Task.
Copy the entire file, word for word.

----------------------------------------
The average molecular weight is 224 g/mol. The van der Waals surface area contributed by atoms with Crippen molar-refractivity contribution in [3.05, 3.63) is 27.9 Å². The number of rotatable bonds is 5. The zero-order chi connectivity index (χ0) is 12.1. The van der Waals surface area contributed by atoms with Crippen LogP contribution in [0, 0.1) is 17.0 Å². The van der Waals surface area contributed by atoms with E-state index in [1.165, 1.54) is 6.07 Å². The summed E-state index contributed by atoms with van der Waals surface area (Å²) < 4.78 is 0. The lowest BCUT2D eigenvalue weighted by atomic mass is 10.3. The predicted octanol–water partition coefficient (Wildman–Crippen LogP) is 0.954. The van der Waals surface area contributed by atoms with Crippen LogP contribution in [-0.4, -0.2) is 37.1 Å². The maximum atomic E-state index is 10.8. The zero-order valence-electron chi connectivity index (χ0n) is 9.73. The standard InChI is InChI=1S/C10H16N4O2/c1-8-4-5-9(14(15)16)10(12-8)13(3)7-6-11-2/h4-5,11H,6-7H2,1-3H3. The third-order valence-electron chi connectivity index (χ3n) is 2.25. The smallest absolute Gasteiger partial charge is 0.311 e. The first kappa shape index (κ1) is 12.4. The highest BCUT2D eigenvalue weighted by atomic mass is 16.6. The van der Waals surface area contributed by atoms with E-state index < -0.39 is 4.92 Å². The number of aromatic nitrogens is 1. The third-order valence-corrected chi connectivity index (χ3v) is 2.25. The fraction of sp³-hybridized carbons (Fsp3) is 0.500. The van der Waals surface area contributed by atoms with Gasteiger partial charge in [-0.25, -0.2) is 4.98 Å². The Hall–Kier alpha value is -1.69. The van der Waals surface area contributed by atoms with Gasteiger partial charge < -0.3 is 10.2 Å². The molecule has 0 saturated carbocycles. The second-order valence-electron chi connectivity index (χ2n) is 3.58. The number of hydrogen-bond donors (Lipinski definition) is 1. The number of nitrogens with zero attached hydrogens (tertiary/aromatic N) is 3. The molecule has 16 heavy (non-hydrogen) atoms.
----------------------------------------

The average molecular weight is 224 g/mol. The van der Waals surface area contributed by atoms with Crippen molar-refractivity contribution in [3.05, 3.63) is 27.9 Å². The number of rotatable bonds is 5. The zero-order chi connectivity index (χ0) is 12.1. The van der Waals surface area contributed by atoms with Crippen LogP contribution in [0, 0.1) is 17.0 Å². The van der Waals surface area contributed by atoms with E-state index in [1.165, 1.54) is 6.07 Å². The summed E-state index contributed by atoms with van der Waals surface area (Å²) < 4.78 is 0. The lowest BCUT2D eigenvalue weighted by atomic mass is 10.3. The predicted octanol–water partition coefficient (Wildman–Crippen LogP) is 0.954. The van der Waals surface area contributed by atoms with Crippen LogP contribution in [-0.4, -0.2) is 37.1 Å². The maximum atomic E-state index is 10.8. The zero-order valence-electron chi connectivity index (χ0n) is 9.73. The standard InChI is InChI=1S/C10H16N4O2/c1-8-4-5-9(14(15)16)10(12-8)13(3)7-6-11-2/h4-5,11H,6-7H2,1-3H3. The third-order valence-electron chi connectivity index (χ3n) is 2.25. The smallest absolute Gasteiger partial charge is 0.311 e. The first kappa shape index (κ1) is 12.4. The highest BCUT2D eigenvalue weighted by atomic mass is 16.6. The van der Waals surface area contributed by atoms with E-state index < -0.39 is 4.92 Å². The number of aromatic nitrogens is 1. The third-order valence-corrected chi connectivity index (χ3v) is 2.25. The fraction of sp³-hybridized carbons (Fsp3) is 0.500. The van der Waals surface area contributed by atoms with Gasteiger partial charge in [-0.25, -0.2) is 4.98 Å². The Hall–Kier alpha value is -1.69. The van der Waals surface area contributed by atoms with Gasteiger partial charge < -0.3 is 10.2 Å². The molecule has 0 saturated carbocycles. The second-order valence-electron chi connectivity index (χ2n) is 3.58. The number of hydrogen-bond donors (Lipinski definition) is 1. The number of nitrogens with zero attached hydrogens (tertiary/aromatic N) is 3. The molecule has 16 heavy (non-hydrogen) atoms.